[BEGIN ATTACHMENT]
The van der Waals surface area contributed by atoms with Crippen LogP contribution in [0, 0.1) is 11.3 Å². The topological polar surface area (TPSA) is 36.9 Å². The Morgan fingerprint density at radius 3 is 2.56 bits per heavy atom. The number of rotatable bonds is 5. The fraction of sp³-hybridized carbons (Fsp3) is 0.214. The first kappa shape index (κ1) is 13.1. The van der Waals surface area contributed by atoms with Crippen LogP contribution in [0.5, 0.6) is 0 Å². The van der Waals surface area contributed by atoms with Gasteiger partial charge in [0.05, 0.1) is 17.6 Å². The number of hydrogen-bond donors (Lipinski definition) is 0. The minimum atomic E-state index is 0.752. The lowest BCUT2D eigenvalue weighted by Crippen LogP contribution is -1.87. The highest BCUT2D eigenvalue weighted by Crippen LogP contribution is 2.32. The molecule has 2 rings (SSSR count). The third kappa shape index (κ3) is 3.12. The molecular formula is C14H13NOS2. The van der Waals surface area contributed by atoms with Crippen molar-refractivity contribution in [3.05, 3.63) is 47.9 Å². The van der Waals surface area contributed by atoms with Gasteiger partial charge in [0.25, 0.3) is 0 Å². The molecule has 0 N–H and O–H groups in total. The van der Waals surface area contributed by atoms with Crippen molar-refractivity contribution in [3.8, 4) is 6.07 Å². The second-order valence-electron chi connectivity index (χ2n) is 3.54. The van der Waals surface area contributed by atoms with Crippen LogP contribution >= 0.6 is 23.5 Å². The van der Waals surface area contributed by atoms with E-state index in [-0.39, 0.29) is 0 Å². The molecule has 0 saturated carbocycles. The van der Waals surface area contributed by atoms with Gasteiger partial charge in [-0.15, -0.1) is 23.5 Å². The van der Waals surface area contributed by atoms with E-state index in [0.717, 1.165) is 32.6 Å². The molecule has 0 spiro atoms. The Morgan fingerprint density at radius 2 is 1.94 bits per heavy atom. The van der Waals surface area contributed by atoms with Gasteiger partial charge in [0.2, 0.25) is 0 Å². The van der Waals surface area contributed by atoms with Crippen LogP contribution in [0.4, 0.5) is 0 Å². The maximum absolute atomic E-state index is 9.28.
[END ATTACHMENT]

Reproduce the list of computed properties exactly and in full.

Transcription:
The van der Waals surface area contributed by atoms with Crippen LogP contribution in [0, 0.1) is 11.3 Å². The topological polar surface area (TPSA) is 36.9 Å². The Morgan fingerprint density at radius 3 is 2.56 bits per heavy atom. The number of rotatable bonds is 5. The fraction of sp³-hybridized carbons (Fsp3) is 0.214. The first kappa shape index (κ1) is 13.1. The van der Waals surface area contributed by atoms with Crippen LogP contribution in [0.5, 0.6) is 0 Å². The van der Waals surface area contributed by atoms with Gasteiger partial charge in [0.05, 0.1) is 17.6 Å². The number of hydrogen-bond donors (Lipinski definition) is 0. The minimum atomic E-state index is 0.752. The lowest BCUT2D eigenvalue weighted by Crippen LogP contribution is -1.87. The highest BCUT2D eigenvalue weighted by Crippen LogP contribution is 2.32. The molecule has 2 rings (SSSR count). The third kappa shape index (κ3) is 3.12. The molecular formula is C14H13NOS2. The van der Waals surface area contributed by atoms with Crippen molar-refractivity contribution in [3.05, 3.63) is 47.9 Å². The van der Waals surface area contributed by atoms with Gasteiger partial charge in [0.25, 0.3) is 0 Å². The molecule has 0 N–H and O–H groups in total. The van der Waals surface area contributed by atoms with Crippen molar-refractivity contribution in [3.8, 4) is 6.07 Å². The second-order valence-electron chi connectivity index (χ2n) is 3.54. The van der Waals surface area contributed by atoms with Crippen LogP contribution >= 0.6 is 23.5 Å². The van der Waals surface area contributed by atoms with E-state index in [-0.39, 0.29) is 0 Å². The molecule has 0 saturated carbocycles. The van der Waals surface area contributed by atoms with Gasteiger partial charge in [-0.15, -0.1) is 23.5 Å². The van der Waals surface area contributed by atoms with E-state index in [0.717, 1.165) is 32.6 Å². The molecule has 0 spiro atoms. The Morgan fingerprint density at radius 2 is 1.94 bits per heavy atom. The van der Waals surface area contributed by atoms with Gasteiger partial charge in [0.2, 0.25) is 0 Å². The van der Waals surface area contributed by atoms with Crippen LogP contribution in [0.4, 0.5) is 0 Å². The maximum absolute atomic E-state index is 9.28.